After lunch, we motored over to Bachas Beach. Several other yachts were already anchored offshore, and I began to wonder if we'd have time to snorkel.
It seemed like we'd been behind schedule since the airport, but I tried not to let it bother me.
We boarded the Eden Yacht's two pangas and sped toward shore.
As we got closer, a giant flock of Blue Footed Boobies could be seen. And people were snorkeling amongst them all in the clear blue waters.
By now, the sun was already fading toward the horizon, and I knew we were too short on time. I accepted that we would miss our first snorkel and reminded myself there'd be many more that week.
Felipe led us to two separate ponds where Chilean Flamingoes were busy feeding.
We quickly saw our first Marine Iguanas and red Sally Lightfoot Crabs, herons, and a few other types of birds.
After visiting the ponds, we arrived back at the main beach, which was now devoid of the Boobies and snorkelers who'd returned to their yachts already.
There was a sweet stillness to the beach at sunset. I was no longer in a hurry and could enjoy the moment.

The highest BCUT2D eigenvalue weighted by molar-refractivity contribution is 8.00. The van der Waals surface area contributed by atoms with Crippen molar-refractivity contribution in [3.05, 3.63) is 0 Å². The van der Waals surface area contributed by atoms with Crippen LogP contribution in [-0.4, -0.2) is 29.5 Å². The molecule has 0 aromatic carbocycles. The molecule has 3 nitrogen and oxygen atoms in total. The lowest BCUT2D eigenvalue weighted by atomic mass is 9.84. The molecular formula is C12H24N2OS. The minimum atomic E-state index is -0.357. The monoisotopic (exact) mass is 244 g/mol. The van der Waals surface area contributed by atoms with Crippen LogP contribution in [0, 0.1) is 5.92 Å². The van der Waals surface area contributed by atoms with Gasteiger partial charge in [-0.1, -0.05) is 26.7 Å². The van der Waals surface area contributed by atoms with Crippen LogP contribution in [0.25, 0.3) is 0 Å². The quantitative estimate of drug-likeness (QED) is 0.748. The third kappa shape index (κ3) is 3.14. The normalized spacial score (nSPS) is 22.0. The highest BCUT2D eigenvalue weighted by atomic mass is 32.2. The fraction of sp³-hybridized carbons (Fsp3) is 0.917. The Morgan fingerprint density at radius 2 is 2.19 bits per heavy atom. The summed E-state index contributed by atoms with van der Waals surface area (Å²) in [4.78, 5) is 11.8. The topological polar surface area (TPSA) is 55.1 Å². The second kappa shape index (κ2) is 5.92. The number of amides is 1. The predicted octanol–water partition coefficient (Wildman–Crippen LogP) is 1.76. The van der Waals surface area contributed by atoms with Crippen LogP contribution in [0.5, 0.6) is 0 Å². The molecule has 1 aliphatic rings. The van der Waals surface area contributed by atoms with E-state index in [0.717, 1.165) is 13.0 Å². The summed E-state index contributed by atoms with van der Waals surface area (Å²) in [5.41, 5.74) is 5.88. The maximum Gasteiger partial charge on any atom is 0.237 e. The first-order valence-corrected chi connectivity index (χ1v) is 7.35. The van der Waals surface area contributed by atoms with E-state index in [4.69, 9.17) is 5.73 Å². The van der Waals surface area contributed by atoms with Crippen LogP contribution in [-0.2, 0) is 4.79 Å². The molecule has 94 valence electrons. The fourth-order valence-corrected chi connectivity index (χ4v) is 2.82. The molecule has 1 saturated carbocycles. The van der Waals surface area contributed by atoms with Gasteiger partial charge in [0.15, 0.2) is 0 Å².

As the light faded, the pangas were dispatched to pick us up, and we passed our first pelican on the way back to the Eden Yacht.
Once onboard, the captain started up the engines, but we didn't seem to go anywhere.
Then, we noticed some of the crew on the pangas next to the boat. It was already dark, so something clearly wasn't right.
The more time that passed without us moving, the more obvious it became there was a serious problem.
Felipe told us we'd eat dinner first and have our briefing for the following day afterward (normally, the briefings happen before dinner). We all knew that was a stall tactic.
Either the crew was still trying to diagnose or fix the problem, or they needed time to figure out what to do with 16 paying passengers whose yacht just broke down on the first day of a week-long cruise.
We continued to bond over our spaghetti dinner, after which we reconvened for the briefing.
Felipe, who looked young for his position as Galapagos nature guide, broke the news as we all held “welcome” cocktails.
The boat suffered a mechanical failure. And it wasn't something that could be fixed immediately.
He informed us that other 1st Class yachts were being contacted to see if they could take us.
The first boat offered up space for three of us — an older Italian couple, and Maya, an Israeli backpacker.
Only Maya would need to bunk with a man, which was not the normal protocol when pairing up single travelers on Galapagos cruises.